Have you been able to play out in support of the new record and, if so, what was it like to finally get back in front of a crowd after not being able to play for a while?
Dana: We did have our album release party in November of 2021, and it was amazing to finally get out and perform again. Unfortunately, COVID took its toll on our favourite music venues… at this point, we are taking opportunities as they present themselves. I think the music scene is going to be very different from what we used to know.
You guys have really cool covers. Who does them and how much input do you give them about what you want it to look like. That one for Ensuing the Insanity in particular is one that really stuck with me (in a good way!).
Dana: Our first two album covers were self-produced (by the band), our first album was a simple hand sketch, while Ensuing took it a little farther. The cover is kind of a commentary on the hierarchy of government where everything trickles down. The idea was to show a group suffering, while an individual is coddled, and given special attention. Past that, you can see the shadow of a gunman intruding on the situation. While the adult in the picture (Ontario’s former Premiere) continues to follow orders, she may be putting her life, or the child’s life in danger.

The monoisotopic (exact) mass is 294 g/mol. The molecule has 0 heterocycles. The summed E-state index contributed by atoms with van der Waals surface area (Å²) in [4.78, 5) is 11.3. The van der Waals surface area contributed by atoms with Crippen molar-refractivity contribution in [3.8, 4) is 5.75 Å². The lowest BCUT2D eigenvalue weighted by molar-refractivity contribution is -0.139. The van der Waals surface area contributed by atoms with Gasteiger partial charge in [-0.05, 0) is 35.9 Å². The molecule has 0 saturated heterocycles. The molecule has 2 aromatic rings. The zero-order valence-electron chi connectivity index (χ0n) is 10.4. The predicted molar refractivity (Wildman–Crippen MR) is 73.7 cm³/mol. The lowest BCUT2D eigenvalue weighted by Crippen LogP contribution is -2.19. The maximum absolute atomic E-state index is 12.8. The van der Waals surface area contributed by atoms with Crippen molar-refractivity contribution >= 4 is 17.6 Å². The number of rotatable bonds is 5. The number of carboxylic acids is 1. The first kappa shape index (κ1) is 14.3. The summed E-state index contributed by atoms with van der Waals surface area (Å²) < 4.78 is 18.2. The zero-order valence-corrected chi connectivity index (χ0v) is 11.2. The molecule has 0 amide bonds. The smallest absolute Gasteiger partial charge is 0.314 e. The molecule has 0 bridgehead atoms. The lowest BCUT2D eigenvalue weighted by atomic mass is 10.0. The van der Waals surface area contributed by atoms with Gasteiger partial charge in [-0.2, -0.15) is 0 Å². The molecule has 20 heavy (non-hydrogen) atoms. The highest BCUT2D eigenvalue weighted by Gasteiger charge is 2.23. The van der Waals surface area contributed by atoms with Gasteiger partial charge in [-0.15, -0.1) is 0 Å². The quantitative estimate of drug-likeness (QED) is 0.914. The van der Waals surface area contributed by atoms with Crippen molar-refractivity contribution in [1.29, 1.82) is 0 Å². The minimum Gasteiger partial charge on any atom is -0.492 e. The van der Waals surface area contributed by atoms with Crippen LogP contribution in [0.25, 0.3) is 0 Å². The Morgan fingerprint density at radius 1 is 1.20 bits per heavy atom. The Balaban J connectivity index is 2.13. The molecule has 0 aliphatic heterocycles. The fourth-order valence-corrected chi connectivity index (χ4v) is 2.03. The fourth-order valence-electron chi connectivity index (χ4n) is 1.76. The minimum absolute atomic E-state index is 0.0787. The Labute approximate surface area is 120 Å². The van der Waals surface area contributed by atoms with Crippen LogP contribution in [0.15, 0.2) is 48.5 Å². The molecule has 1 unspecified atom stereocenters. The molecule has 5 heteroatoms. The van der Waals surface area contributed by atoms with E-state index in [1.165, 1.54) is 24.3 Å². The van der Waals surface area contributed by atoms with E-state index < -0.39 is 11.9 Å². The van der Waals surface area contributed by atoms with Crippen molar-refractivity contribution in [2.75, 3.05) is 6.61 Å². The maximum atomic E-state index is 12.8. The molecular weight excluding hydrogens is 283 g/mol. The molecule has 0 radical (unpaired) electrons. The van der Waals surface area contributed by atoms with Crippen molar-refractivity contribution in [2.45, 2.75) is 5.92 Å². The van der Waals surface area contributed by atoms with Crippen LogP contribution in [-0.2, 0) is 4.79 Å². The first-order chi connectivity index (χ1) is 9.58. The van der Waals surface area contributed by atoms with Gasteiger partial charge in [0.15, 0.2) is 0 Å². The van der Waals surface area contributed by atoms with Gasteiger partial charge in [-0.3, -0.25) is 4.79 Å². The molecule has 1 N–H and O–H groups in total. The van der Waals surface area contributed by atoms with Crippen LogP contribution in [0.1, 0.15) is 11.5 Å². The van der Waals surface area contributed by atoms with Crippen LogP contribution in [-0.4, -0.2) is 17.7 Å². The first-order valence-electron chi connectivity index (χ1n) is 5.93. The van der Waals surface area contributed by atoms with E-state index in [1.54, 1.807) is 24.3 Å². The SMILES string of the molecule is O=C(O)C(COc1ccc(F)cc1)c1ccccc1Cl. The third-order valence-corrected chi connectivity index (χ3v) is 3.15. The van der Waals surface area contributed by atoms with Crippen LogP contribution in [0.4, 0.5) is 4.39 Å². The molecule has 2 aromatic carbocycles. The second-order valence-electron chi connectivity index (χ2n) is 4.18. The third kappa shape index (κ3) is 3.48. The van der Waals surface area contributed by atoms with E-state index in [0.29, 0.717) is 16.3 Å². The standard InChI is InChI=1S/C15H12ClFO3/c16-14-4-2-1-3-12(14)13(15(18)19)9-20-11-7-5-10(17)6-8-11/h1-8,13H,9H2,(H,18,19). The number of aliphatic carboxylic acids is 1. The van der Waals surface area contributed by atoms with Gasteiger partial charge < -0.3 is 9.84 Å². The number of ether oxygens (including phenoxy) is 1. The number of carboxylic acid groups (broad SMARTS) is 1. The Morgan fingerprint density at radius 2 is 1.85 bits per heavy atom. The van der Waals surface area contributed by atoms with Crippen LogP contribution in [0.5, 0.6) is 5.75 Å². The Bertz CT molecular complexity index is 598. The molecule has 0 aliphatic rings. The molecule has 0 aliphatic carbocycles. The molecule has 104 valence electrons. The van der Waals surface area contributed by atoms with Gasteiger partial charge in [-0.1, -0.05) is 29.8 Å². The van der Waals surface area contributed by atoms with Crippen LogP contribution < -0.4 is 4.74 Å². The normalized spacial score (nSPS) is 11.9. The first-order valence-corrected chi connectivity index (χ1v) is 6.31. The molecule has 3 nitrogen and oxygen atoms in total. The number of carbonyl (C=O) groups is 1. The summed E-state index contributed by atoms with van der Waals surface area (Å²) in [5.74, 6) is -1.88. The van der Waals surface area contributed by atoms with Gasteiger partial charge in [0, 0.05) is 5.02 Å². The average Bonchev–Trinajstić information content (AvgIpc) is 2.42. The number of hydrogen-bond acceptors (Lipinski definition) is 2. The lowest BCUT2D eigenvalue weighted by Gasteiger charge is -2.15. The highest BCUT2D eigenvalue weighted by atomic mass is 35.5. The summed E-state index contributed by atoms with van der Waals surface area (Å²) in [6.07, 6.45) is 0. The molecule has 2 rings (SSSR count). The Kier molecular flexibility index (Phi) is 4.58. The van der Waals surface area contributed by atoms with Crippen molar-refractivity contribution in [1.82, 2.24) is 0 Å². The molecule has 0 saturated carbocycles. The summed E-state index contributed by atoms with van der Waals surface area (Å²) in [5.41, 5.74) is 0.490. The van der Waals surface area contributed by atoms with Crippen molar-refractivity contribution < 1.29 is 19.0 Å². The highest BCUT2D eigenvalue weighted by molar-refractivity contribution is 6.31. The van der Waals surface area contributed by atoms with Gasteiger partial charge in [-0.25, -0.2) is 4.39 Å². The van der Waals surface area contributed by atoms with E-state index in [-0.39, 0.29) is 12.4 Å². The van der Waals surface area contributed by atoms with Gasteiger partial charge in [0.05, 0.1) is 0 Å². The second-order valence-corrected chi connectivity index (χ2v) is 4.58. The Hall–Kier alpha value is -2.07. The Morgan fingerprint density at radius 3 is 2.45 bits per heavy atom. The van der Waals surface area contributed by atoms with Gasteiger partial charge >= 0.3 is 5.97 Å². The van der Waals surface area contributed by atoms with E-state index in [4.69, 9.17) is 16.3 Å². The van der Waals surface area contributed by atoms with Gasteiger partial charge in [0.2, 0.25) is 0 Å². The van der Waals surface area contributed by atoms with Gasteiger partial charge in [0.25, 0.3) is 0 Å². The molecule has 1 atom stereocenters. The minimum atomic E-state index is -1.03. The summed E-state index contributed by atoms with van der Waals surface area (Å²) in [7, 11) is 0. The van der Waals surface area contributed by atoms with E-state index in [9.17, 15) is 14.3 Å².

What is the death metal scene like up there in Ontario? How has it helped and shaped the band?
Dana: The metal scene in Ontario is generally very friendly and supportive. We have everything from hard rock to blackened death, and it’s not super uncommon to see both of these types of bands at one show, which I think is pretty cool. I think that part of the scene has really helped us shape our sound. When we first started, we really just wanted to be the heaviest band from Hamilton, but after being exposed to so many sub-genres, (especially live) and witnessing positive crowd reactions to bands we thought were way left field, we really opened up our minds to playing something a little more relatable, rather than just being heavy.
Lastly, what’s next for Death Perception? What are your goals for the next few years of the band?
Dana: I think the next few years are still a bit of a wild card, we’re still just coming out of COVID, and I’m really not sure what the state of live music is looking like for the near future. However, we do plan on playing more shows, and potentially going on tour either across Canada, USA, or even Europe in the next couple of years. We have been working on new material as well. Some songs are nearing the final stages of writing, while we’ve barely scratched the surface of others. We hope to have a new album in the near future.